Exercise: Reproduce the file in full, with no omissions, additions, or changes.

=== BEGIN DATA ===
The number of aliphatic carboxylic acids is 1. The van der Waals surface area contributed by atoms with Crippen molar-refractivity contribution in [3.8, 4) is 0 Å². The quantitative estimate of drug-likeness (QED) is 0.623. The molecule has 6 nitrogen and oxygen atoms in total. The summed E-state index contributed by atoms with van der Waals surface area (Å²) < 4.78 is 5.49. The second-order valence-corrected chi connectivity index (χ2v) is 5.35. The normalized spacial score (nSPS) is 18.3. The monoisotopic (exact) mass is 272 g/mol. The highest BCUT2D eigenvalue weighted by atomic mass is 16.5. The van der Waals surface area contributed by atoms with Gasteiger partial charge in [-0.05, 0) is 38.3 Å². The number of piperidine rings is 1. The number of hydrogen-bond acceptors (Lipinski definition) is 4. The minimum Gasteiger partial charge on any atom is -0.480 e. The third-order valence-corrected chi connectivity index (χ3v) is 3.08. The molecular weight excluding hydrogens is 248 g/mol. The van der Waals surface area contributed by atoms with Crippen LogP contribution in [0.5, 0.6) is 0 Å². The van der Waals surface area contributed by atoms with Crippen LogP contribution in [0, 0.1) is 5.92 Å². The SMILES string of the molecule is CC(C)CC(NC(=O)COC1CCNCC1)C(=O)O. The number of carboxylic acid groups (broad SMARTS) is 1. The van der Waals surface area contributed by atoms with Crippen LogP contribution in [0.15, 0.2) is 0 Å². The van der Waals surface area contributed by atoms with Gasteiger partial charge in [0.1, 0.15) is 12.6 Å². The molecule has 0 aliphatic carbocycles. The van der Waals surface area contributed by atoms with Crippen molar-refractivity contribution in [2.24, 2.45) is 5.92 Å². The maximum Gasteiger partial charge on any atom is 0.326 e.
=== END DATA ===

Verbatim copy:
The number of aliphatic carboxylic acids is 1. The van der Waals surface area contributed by atoms with Crippen molar-refractivity contribution in [3.8, 4) is 0 Å². The quantitative estimate of drug-likeness (QED) is 0.623. The molecule has 6 nitrogen and oxygen atoms in total. The summed E-state index contributed by atoms with van der Waals surface area (Å²) < 4.78 is 5.49. The second-order valence-corrected chi connectivity index (χ2v) is 5.35. The normalized spacial score (nSPS) is 18.3. The monoisotopic (exact) mass is 272 g/mol. The highest BCUT2D eigenvalue weighted by atomic mass is 16.5. The van der Waals surface area contributed by atoms with Gasteiger partial charge in [-0.05, 0) is 38.3 Å². The number of piperidine rings is 1. The number of hydrogen-bond acceptors (Lipinski definition) is 4. The minimum Gasteiger partial charge on any atom is -0.480 e. The third-order valence-corrected chi connectivity index (χ3v) is 3.08. The molecular weight excluding hydrogens is 248 g/mol. The van der Waals surface area contributed by atoms with Crippen LogP contribution in [0.5, 0.6) is 0 Å². The van der Waals surface area contributed by atoms with Crippen LogP contribution in [0, 0.1) is 5.92 Å². The SMILES string of the molecule is CC(C)CC(NC(=O)COC1CCNCC1)C(=O)O. The number of carboxylic acid groups (broad SMARTS) is 1. The van der Waals surface area contributed by atoms with Crippen LogP contribution in [0.15, 0.2) is 0 Å². The van der Waals surface area contributed by atoms with Gasteiger partial charge in [0.1, 0.15) is 12.6 Å². The molecule has 0 aliphatic carbocycles. The van der Waals surface area contributed by atoms with Crippen molar-refractivity contribution in [2.24, 2.45) is 5.92 Å². The maximum Gasteiger partial charge on any atom is 0.326 e.